You may well have heard the recent radio campaign advising Employers that if you do not find the time to put a pension scheme in place for your Employees that you are breaking the law. The Ad in itself is pretty alarming but it it true, as an Employer (even if you are a small business owner with no more than one employee!) you have a legal obligation to make a PRSA available to your employee/(s).
So what is a PRSA? A PRSA is a Personal Retirement Savings Account. It is a long term pension investment plan and allows employees to create a pension fund for themselves in preparation for their retirement. PRSA’s are flexible insofar as employees can switch from one PRSA to another at any time free of charge.
So what exactly are your obligations as an Employer? Sections 121 and 123 of the Pensions Acts, 1990 – 2002 places this obligation on employers to make Personal Retirement Savings Account (PRSAs) available to some of their employees. These employees, termed excluded employees, are any employees that are not members of a pension scheme or who need to wait longer than 6 months from the date of commencing employment to be admitted as members of the scheme. Therefore if you not operate a pension scheme, all of your employees are deemed to be excluded employees.
As an employer
You will have to offer the facility to your employees to take out at least one standard PRSA if:
- you do not currently have a pension scheme in place; or
- you have employees that are not included in the pension scheme; or
- you have imposed a waiting period for membership of the pension scheme of more than 6 months; or
- you do not allow employees take out an AVC Plan (within the scheme rules).
- If you currently have a pension scheme where all your employees are entitled to membership, you may not be affected by the legislation.
To establish a PRSA pension plan, you are obliged to:
- nominate a company (or companies) to provide access to at least one standard PRSA for your staff. This company must be a PRSA provider approved by the Pensions Board.
- communicate this choice to your staff and inform them about the PRSA facility you have decided on.
- allow your employees access to this provider, either by giving the provider (or an intermediary) permission to talk to your staff or by allowing your staff time to talk to that provider (or an intermediary).
- write to your employees offering the option to deduct regular PRSA payments directly from their pay. If your employees choose this method of payment, income tax relief will be immediate.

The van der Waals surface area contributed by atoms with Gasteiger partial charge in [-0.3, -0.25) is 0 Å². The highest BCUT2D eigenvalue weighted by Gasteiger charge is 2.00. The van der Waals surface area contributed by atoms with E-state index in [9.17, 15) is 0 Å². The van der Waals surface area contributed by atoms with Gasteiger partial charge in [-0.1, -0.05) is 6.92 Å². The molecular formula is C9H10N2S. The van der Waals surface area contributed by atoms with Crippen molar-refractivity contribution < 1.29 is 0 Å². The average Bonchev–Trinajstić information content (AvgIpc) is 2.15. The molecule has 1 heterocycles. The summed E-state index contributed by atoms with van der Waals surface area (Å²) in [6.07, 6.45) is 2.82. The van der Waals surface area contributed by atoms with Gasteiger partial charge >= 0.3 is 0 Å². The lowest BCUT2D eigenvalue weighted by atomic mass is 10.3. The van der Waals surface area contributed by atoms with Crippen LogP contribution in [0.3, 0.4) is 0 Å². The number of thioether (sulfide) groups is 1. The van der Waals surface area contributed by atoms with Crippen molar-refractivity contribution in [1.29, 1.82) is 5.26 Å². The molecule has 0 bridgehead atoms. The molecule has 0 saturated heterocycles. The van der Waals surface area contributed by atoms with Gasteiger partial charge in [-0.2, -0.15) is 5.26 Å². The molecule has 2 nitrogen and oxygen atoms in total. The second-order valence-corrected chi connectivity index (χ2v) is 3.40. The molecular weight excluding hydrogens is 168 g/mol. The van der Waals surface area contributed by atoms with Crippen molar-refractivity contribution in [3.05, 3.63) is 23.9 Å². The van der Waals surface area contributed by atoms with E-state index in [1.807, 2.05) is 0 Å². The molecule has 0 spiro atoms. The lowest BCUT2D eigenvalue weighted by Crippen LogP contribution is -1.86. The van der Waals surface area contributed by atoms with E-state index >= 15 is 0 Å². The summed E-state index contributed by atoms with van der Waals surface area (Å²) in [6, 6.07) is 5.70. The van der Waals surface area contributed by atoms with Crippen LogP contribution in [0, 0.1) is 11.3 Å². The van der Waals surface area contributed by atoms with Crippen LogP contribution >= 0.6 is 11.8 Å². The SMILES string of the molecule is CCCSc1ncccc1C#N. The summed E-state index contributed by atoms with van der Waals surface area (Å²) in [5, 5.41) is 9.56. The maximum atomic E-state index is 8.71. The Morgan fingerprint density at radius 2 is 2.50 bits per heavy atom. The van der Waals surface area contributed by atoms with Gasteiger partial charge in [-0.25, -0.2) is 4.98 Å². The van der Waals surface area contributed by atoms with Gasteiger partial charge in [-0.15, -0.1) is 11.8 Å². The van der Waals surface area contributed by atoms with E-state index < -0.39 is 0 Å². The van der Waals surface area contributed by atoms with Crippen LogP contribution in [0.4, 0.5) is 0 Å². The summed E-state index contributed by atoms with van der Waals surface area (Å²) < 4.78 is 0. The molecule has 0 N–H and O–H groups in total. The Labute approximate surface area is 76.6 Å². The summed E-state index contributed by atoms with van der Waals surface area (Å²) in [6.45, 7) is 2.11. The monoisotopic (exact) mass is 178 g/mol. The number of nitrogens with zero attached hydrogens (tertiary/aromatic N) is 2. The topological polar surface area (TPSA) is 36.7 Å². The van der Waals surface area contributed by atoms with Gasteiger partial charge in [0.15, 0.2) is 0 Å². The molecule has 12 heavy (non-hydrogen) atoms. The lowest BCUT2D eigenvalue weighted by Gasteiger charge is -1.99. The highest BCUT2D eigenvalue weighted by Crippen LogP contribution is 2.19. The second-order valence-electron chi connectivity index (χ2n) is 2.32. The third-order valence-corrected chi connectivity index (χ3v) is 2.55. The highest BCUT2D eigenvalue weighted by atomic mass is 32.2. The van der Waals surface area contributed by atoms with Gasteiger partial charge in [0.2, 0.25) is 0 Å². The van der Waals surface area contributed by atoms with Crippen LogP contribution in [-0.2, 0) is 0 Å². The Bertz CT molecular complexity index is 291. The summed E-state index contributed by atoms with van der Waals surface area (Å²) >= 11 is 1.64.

- ensure that the PRSA contract is approved under Part 10 of the Pensions Act 1990.
- You do not need to contribute, but it is extremely tax efficient if you decide to do so.
While the PRSA is in force you are obliged to:
- send any payments deducted from the employees’ salaries to the PRSA provider within 21 days from the end of the month in which they were deducted. The employee may opt to pay personal contributions from his own bank account in which case this requirement does not apply.
- send any payments you make yourself to the provider within the same timeframe outlined above.
notify the provider and employee in writing, at least once a month, of the payments deducted from employees’ salaries and any payments made by you. This relates to those contributions paid between the last such statement and this one.
As an employer:
- you do not have to contribute to a PRSA.
- you do not have any responsibility regarding the investment choice and performance of the PRSA fund(s).
If you do have a pension scheme already:
If on leaving service one of your employees wishes to transfer from this to a PRSA you must give them certain information about the trust scheme and the new PRSA facility.
As a Financial broker we can assist you in fulfilling this important obligation. We can set up a contractual arrangement with a life company which enables employees to avail of a PRSA, if they so wish. You will be furnished with a Certificate which is evidence that you have fulfilled your obligation in this regard. We can furnish you with a specific letter advising your employers of their rights in this regard, together with a form on which they can indicate whether they wish to speak to a Financial Advisor in relation to the option of effecting a PRSA Plan. We can meet with your employee/(s) as a team and individually as required.
If you are concerned that you are not fulfilling your obligations please contact us.
This is an opinion only and does not constitute advice as individual circumstances will determine all financial advise given.